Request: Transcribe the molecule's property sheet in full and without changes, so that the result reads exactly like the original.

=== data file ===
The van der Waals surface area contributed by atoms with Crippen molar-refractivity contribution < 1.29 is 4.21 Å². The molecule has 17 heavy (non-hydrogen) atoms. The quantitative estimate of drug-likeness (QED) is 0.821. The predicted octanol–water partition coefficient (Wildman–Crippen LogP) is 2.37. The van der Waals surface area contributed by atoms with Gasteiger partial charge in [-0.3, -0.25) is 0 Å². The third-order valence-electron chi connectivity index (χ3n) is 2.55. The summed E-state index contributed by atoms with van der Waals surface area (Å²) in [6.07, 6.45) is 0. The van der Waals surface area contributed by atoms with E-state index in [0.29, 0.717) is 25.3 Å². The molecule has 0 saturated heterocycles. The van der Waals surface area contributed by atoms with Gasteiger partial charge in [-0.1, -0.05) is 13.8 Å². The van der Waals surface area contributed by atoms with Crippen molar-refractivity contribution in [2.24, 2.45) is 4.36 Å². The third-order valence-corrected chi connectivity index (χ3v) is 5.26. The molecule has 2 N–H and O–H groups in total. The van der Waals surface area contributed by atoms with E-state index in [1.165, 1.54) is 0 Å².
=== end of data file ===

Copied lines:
The van der Waals surface area contributed by atoms with Crippen molar-refractivity contribution < 1.29 is 4.21 Å². The molecule has 17 heavy (non-hydrogen) atoms. The quantitative estimate of drug-likeness (QED) is 0.821. The predicted octanol–water partition coefficient (Wildman–Crippen LogP) is 2.37. The van der Waals surface area contributed by atoms with Gasteiger partial charge in [-0.3, -0.25) is 0 Å². The third-order valence-electron chi connectivity index (χ3n) is 2.55. The summed E-state index contributed by atoms with van der Waals surface area (Å²) in [6.07, 6.45) is 0. The van der Waals surface area contributed by atoms with E-state index in [0.29, 0.717) is 25.3 Å². The molecule has 0 saturated heterocycles. The van der Waals surface area contributed by atoms with Gasteiger partial charge in [-0.1, -0.05) is 13.8 Å². The van der Waals surface area contributed by atoms with Crippen molar-refractivity contribution in [2.24, 2.45) is 4.36 Å². The third-order valence-corrected chi connectivity index (χ3v) is 5.26. The molecule has 2 N–H and O–H groups in total. The van der Waals surface area contributed by atoms with E-state index in [1.165, 1.54) is 0 Å².